Council Tax

The money collected through Council Tax helps pay for a proportion of Devon County Council services for more than 814,440 people in the Devon county area.

For 2023/24, for an average band D property, the Council Tax charge from DCC will be £1,634.13 (£1,556.46 in 2022/23). This is an increase of 4.99% or £77.67.

On 19 December 2022, the Secretary of State for Levelling Up, Housing and Communities announced the provisional local government finance settlement for 2023/24. The final local government finance settlement 2023/24 was published on 6 February 2023. This is a single year settlement, as was the previous year.

Government has outlined national funding levels for 2024/25 but uncertainty remains at individual council level, as distribution mechanisms for 2024/25 are unconfirmed.

Council Tax is collected by your district council and distributed across a number of local public authorities:

  • Devon County Council uses Council Tax to provide education, roads, care for older people and people with disabilities, child protection, youth services, libraries and recycling centres and waste disposal.
  • Your district council uses Council Tax to provide refuse collection, kerbside recycling, housing, planning, street cleaning and leisure.
  • Devon and Cornwall Police and Crime Commissioner uses Council Tax to provide law and order and crime reduction.
  • Devon and Somerset Fire and Rescue Authority uses Council Tax to provide fire prevention and fire and rescue services.
  • Your local town and parish councils use Council Tax to provide local amenities.

Your Council Tax band is decided by the listing officer from the Valuation Office and is based on the open market value of a property on 1 April 1991. All properties are placed into one of eight bands and the band for your home will be shown on your bill. In some cases, a Council Tax bill is decided on the number of adults living in the household.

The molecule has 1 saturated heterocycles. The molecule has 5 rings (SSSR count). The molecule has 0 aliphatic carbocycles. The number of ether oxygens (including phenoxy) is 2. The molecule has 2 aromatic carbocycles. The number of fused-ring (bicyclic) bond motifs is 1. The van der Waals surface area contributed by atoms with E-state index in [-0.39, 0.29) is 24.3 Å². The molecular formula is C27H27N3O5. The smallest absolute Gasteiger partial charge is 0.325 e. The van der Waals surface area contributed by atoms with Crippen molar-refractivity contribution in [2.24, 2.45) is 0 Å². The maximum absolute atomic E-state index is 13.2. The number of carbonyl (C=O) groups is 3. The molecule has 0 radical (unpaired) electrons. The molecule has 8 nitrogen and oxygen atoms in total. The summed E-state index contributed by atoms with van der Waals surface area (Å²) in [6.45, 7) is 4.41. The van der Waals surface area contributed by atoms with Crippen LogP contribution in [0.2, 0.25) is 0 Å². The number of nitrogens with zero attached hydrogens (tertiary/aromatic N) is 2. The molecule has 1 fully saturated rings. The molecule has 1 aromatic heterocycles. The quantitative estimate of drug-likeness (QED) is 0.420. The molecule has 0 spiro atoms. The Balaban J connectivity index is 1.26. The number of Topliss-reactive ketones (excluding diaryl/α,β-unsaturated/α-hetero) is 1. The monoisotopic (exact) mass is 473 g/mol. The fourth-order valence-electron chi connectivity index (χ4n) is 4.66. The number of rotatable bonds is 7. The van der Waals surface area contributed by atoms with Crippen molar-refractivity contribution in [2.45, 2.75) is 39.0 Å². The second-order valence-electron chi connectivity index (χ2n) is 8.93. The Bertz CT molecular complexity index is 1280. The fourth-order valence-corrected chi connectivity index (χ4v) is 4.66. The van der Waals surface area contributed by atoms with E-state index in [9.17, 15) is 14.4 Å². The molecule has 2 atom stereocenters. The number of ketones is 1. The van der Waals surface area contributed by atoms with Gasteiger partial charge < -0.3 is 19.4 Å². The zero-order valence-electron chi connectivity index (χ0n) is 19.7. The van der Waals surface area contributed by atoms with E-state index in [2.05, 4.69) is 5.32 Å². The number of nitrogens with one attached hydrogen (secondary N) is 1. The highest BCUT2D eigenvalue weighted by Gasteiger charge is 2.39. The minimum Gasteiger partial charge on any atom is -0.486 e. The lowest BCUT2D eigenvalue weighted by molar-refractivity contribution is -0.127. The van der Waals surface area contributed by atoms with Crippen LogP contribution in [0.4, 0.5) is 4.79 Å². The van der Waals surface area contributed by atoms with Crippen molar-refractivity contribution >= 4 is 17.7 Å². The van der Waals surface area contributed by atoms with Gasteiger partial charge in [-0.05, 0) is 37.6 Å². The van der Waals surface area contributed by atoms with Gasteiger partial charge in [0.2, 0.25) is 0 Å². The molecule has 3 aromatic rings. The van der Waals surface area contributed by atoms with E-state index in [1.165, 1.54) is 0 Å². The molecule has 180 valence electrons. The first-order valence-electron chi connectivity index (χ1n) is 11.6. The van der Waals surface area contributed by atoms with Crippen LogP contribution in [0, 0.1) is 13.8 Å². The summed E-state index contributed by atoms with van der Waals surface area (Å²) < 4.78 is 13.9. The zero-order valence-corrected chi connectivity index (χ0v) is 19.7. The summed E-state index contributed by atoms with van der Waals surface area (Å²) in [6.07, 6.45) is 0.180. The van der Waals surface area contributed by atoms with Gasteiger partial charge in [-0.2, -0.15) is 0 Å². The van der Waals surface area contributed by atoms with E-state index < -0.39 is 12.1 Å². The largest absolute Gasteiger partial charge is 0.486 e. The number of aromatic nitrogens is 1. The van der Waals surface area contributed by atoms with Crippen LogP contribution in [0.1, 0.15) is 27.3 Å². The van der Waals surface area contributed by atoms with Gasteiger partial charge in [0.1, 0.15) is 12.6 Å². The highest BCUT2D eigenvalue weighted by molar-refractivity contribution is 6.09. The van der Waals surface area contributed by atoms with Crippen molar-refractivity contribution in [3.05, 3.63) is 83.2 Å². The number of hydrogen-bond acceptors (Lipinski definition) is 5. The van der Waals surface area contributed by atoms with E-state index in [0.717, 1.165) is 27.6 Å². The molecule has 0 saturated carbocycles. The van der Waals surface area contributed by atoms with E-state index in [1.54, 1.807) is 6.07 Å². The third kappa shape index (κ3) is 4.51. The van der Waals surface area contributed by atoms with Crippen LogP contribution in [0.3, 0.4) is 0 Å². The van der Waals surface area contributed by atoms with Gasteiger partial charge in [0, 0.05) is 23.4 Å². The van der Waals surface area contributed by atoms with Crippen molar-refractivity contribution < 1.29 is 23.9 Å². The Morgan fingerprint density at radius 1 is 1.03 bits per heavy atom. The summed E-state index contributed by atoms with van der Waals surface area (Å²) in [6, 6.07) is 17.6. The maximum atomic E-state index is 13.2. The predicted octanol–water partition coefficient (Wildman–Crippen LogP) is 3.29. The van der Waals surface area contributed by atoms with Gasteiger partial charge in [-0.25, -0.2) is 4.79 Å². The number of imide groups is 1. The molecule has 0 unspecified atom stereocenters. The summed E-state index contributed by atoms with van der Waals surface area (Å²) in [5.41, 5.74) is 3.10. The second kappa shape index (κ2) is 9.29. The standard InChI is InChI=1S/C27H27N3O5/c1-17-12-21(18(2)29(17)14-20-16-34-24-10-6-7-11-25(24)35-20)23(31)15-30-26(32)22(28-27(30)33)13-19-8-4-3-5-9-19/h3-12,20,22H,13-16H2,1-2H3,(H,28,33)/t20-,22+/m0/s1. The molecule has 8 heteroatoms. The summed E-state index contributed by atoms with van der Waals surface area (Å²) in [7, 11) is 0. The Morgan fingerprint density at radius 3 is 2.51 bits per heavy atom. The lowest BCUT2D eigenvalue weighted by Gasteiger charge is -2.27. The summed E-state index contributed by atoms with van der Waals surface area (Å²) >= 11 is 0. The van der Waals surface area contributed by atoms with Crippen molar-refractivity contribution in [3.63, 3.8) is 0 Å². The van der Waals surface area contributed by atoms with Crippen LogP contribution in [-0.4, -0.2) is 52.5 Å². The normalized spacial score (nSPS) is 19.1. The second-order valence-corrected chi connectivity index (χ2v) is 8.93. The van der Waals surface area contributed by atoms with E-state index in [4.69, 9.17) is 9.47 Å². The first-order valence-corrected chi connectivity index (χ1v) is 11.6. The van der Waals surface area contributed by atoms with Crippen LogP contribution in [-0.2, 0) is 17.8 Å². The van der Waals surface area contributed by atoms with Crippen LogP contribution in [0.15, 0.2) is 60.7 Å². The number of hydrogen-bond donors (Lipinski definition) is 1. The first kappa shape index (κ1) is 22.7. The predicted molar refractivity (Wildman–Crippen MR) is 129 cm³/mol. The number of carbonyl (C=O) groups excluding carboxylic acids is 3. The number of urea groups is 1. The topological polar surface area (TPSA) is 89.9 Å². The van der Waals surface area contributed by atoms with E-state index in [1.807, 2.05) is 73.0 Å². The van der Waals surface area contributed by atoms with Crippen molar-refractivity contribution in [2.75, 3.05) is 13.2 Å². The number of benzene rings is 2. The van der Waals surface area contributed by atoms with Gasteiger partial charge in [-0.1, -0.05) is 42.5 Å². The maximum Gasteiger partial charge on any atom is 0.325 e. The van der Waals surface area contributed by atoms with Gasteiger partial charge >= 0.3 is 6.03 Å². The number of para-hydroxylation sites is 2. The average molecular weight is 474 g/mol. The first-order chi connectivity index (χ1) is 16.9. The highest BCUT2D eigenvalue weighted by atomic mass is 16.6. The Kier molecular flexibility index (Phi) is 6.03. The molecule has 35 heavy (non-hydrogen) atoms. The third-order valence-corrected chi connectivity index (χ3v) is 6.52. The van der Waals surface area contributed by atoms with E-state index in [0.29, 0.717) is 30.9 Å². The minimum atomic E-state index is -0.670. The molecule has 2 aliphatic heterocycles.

Devon County Council charge for each band

Band A Band B Band C Band D Band E Band F Band G Band H
£1,089.42 £1,270.99 £1,452.56 £1,634.13 £1,997.27 £2,360.41 £2,723.55 £3,268.26

The total amount you will pay includes taxes payable to the Police and Crime Commissioner for Devon and Cornwall, Devon and Somerset Fire and Rescue Authority, your local district council and in some cases your local parish or town council.

How the adult social care precept is shown on the council tax bill

Council Tax bills for 2023/24 are showing a 2% increase next to the adult social care component. This increase is calculated as 2% of the overall Devon County Council charge from 2022/23. The increases in Council Tax attributable to adult social care for periods 2016/17 to 2023/24 are added together to show the total amount of your Council Tax bill that relates to the adult social care component in 2023/24.

More information and an explanation of how the adult social care component is calculated can be found here.

Devon County Council is a precepting authority and does not administrate council tax. Enquiries about payments, rebates or benefits should be made to your district or city council.

How your council tax is spent

Devon County Council plans to spend just under £1,710 million (gross) this year (just over £1,558 million in 2022/23) on providing services to more than 814,440 people in Devon.

Just over £1,218 million (just under £1,096 million 2022/23) of this comes from income we receive from government grants, business rates, fees and charges and distribution of previous year’s surplus of Council Tax which leaves a council tax requirement for 2023/24 of £491.805 million (£462.194 million 2022/23).

More information about our spending plans for 2023/24 can be found at Budgets.

Statement from the Ministry of Levelling Up, Housing and Communities

The Secretary of State made an offer to ‘adult social care authorities’ (adult social care authorities are local authorities which have functions under Part 1 of the Care Act 2014, namely county councils in England, district councils for an area in England for which there is no county council, London borough councils, the Common Council of the City of London and the Council of the Isles of Scilly).

The offer was the option of an adult social care authority being able to charge an additional ‘precept’ on its Council Tax without holding a referendum, to assist the authority in meeting its expenditure on adult social care from the financial year 2016-17.

It was originally made in respect of the financial years up to and including 2019-20. If the Secretary of State chooses to renew this offer in respect of a particular financial year, this is subject to the approval of the House of Commons.